Hector- Dolphin- a courious Fellow in grey, black and white

Since I was young it was always my dream to swim with dolphins. When I went to New Zealand in 2015, this dream finally came true. Thereby it was important for me, that this encounter would be as tolerable as possible for the Dolphins. After some research, I found the Black Cat Cruises Group in Akaroa, who offered Eco-Tours.
They offer trips in the natural habitat of the Hector- Dolphins, who aren't fed and come to the boots with their free will. A portion of all Ticket sells gets donated to the education and research of the endangered Hector’s- Dolphin.

When the boat gets close to a group of Dolphins, it stays and waits if the Dolphins leave. If they stay close to the boat, the group of swimmers gets into the water, equipped with a snorkel and a wetsuit. The snorkel is used to blow air into the water and produce some noise underwater, so the Dolphins get curious and come closer. Thereby it is very helpful that Hector- Dolphins are really playful and curious. Note that it is forbidden to touch them, as the skin of the animals can be injured.

When I was on the boat and got closer to the Dolphins, tears of joy were running down my face. A long kept Childhood dream finally came true. It definitely was one of the most precious moments of my life and I wish that more people could make this kind of experience, therefore we need to learn to take more care of our planet and to treat him with more respect.

Hector- Dolphin (Cephalorhynchus hector)

>> With a length of 1,50 m Hector- Dolphins belong to the smallest Dolphins worldwide. They are endemic for New Zealand, which means, they can just be found in the open waters around NZ. The sociable Dolphin lives in groups of 2 to 8 animals and can reach an age up to 20 years.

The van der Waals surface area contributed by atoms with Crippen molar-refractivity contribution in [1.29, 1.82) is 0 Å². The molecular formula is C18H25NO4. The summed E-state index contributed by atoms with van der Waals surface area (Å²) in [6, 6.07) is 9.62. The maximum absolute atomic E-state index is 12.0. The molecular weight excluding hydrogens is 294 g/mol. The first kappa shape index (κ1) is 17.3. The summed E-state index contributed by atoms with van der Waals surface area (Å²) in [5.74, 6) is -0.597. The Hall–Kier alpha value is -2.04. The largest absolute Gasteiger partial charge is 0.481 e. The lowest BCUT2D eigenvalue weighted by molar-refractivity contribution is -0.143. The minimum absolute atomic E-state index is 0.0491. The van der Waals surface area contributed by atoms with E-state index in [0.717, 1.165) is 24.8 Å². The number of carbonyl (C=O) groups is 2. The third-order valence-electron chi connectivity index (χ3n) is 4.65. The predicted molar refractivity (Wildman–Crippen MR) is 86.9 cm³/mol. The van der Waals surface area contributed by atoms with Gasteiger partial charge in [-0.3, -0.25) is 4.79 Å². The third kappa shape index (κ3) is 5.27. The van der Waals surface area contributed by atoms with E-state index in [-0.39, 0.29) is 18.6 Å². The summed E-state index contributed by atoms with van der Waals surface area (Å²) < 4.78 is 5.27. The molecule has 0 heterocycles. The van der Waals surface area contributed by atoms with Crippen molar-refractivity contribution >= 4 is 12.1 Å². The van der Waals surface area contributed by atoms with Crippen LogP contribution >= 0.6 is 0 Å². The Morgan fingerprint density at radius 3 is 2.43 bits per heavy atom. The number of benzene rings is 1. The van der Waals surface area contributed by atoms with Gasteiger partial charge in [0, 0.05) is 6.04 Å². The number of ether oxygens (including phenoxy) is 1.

But a lot of them will never get that old. The number of animals declined since 1970 from 50. 000 to now under 10. 000. They are listed as endangered on the Red List of the IUCN.  Hector-Dolphins facing thereby different kinds of threats. 
Shipping lanes dissect their habitats, they get caught into fishing nets as well and die really painful. The pollution of the habitats by agriculture and forestry effluents are threats as well, next to the introduction of invasive species (species that are not typical to this area)  and illnesses. All together lead to the ongoing decline of the species.
The Government of NZ created two protected areas where the population of the Hector- Dolphins hopefully can recover, however, there are no new data that confirm the success of the Conservation Actions.

If you want to read more about Hector- Dolphins, the threats and Conservation Actions, you can go to:

If you are planning a trip to NZ, I can recommend "Black Cat Cruises":

 *Even if I seem to advertise for Black Cat Crusies, I am not payed by them in any way, I just love what they do and want to spread the word :) *

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